Re: Looking to get started
I never suggest kits because (1) they aren't complete anyway and (2) they lock you into everthing from a single maker and that's rarely the better choices. Your chosen selections are excellant and your list is good but it's incomplete as a total of your real needs.
A powder measure - the Redding 3BR with the cast iron bench stand is perhaps the best bang for the money.
A couple of loading blocks, wood or plastic won't matter a bit.
Reloading manual - all are good but some have better illustrations and beginner instructions. Currently, the Hornady, Lee and Sierra seem best. (You really don't need more than one manual for the first year or two, more will just cause confusion. It's like a man with two or three watches who never quite knows what time it is!)
Dies and shell holder - get Lee or Redding Comp or Forster BR dies, there's no real value in anything between those extremes in price. Lee's dies are very good, equal to the others on average anyway, while the Forsters/Reddings are somewhat " better" but not massively so. (Lee's Collet Neck Sizer is perhaps the best neck die available for factory sporters.) And you might like a Lee Universal Decapper, it's the toughest on the market.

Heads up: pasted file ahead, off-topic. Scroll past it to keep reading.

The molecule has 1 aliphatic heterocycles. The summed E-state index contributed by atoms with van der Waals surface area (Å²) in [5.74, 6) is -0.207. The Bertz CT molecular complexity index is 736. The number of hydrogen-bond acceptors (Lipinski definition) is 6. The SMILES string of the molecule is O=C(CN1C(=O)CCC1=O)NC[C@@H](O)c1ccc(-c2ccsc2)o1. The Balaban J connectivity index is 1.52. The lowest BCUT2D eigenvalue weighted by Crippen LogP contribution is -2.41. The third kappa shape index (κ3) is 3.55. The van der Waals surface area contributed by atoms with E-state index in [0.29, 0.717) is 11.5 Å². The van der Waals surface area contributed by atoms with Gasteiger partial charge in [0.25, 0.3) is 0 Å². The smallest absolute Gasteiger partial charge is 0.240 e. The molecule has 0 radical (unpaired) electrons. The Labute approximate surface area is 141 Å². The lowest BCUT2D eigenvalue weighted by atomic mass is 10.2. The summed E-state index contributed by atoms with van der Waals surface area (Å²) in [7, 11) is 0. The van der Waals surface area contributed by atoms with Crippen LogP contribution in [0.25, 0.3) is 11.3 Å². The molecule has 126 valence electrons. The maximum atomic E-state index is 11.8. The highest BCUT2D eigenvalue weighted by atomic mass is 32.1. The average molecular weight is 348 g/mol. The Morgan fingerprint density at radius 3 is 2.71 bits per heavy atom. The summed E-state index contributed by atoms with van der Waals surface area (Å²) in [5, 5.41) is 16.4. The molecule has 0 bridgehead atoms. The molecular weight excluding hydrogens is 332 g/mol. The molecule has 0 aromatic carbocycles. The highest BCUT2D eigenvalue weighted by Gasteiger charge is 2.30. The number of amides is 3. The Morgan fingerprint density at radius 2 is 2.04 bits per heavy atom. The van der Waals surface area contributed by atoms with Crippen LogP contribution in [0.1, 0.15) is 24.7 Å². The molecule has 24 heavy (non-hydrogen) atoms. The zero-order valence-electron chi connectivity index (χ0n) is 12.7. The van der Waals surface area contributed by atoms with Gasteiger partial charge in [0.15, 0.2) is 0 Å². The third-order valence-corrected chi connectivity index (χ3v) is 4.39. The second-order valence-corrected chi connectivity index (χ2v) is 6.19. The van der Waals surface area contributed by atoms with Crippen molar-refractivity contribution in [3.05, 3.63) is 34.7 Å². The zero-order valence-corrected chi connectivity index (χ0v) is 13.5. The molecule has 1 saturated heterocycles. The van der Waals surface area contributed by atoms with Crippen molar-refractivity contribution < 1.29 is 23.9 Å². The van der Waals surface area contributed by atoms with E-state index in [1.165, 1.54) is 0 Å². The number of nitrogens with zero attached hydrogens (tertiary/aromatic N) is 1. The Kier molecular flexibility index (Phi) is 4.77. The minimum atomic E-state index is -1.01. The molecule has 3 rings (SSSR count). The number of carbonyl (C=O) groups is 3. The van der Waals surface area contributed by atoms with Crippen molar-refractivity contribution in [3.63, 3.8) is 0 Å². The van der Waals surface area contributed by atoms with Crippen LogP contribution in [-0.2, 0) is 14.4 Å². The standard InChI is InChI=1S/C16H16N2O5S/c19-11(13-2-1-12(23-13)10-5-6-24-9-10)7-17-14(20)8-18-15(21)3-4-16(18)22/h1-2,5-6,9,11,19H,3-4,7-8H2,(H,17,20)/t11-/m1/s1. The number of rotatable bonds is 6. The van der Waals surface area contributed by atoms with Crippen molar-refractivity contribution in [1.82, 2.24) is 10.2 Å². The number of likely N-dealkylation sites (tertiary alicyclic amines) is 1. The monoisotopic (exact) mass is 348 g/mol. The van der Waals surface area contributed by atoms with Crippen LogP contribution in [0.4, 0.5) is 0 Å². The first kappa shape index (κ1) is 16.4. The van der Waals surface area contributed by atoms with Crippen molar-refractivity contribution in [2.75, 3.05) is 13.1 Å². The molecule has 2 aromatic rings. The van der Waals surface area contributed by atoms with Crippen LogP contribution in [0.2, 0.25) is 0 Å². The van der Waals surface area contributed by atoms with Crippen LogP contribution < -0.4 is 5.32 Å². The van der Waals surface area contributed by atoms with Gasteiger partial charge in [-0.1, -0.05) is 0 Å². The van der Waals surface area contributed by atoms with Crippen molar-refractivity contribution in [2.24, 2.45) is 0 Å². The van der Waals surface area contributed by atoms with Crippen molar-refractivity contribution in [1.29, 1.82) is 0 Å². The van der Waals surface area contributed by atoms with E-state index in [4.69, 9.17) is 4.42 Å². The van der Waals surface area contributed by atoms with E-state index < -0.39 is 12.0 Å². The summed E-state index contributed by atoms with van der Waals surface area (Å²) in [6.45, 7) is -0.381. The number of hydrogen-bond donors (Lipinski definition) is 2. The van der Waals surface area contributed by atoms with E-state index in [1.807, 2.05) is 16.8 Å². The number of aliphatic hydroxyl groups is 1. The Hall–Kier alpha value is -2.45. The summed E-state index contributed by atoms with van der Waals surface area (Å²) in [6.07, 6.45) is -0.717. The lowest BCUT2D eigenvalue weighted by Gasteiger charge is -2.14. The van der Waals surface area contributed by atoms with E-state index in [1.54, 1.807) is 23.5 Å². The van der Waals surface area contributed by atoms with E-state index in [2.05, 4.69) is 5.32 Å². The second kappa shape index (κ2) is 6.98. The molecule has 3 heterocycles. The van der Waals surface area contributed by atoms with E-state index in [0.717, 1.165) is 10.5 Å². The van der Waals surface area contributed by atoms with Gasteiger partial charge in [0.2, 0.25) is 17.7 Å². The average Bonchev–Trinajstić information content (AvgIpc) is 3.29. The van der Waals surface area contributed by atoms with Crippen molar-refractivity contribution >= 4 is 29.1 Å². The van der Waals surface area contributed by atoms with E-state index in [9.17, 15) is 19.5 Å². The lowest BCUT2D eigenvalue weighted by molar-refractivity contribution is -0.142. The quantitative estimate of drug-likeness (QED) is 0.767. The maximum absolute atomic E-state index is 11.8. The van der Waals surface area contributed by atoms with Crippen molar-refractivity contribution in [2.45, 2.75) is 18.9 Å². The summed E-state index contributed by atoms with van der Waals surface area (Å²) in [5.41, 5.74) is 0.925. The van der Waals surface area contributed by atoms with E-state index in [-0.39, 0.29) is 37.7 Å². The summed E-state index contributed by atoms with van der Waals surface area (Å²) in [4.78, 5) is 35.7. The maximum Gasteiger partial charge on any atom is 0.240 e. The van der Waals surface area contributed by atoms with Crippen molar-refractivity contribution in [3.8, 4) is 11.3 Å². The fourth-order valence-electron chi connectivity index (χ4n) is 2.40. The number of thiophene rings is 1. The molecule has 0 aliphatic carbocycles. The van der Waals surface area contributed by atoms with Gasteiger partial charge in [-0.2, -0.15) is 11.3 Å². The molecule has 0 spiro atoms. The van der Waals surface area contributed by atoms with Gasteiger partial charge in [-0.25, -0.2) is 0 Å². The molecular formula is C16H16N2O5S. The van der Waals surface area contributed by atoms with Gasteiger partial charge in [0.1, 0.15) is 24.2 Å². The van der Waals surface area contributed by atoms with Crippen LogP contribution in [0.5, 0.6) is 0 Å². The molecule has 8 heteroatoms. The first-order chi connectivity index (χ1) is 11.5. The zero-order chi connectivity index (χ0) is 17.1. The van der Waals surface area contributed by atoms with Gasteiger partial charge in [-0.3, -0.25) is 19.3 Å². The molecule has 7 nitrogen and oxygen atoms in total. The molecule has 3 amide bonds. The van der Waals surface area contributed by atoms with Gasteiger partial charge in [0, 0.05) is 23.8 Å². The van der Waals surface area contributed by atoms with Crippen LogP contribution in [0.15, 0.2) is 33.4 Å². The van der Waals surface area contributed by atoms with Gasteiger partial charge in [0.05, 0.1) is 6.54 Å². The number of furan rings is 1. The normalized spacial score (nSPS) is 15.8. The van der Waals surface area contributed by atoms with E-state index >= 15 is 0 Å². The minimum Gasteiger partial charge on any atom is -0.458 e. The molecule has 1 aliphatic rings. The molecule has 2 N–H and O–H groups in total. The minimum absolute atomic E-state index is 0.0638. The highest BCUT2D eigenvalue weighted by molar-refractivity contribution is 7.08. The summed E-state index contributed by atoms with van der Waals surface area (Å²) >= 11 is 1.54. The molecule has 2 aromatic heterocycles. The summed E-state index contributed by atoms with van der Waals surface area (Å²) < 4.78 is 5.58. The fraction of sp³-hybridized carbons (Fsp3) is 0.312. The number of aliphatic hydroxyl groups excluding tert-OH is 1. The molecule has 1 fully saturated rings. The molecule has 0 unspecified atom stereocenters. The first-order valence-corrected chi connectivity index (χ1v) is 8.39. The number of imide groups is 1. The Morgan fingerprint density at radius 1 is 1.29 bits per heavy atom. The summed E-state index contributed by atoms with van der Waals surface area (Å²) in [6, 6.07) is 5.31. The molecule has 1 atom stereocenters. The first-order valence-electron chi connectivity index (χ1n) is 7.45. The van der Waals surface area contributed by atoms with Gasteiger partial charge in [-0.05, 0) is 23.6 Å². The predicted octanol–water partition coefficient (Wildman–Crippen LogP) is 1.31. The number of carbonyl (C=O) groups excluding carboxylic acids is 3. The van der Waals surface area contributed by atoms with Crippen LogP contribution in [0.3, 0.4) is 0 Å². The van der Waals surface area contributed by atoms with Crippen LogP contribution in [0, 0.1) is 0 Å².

You WILL want a way to measure things fairly accurately. Most of us find a 6" precision stainless steel dial caliper reading to a thousanth of an inch to be very useful. Any of the low cost ($12 to $45) Chinese made tools will be fine; MidwayUSA, Lyman, RCBS, Harbor Freight Tools, etc, are all the same except for the prices.
Also get a set of the Hornady Case Length (to the shoulder) and Bullet Comparitor tools to work with the caliper.
Something else but I've lost it....?
I can't see any advantage the VLD reamer adds to your list but it won't hurt anything.
A viberator case tumbler is nice but certainly not necessary. If you get one, the brand of tumbler, the media type - cob or corn - and polish, if any, doesn't matter a bit. They all work, they all use the same small, cheap electic bath exhaust fan motors so how long one lasts is purely a matter of luck! (Keep your sales receipt for any warranty repairs you may need)
I agree with KRP about the Lee hand priming tools. I bought two Autoprimes (one each for large and small primers) and the shell holder set about 20 years ago and have had no trouble at all. Maybe because when a primer doesn't seat easily I stop to find out why instead of simply pressing harder to MAKE it "fit"?
Last edited by boomtube; 07-24-2010 at 05:25 PM.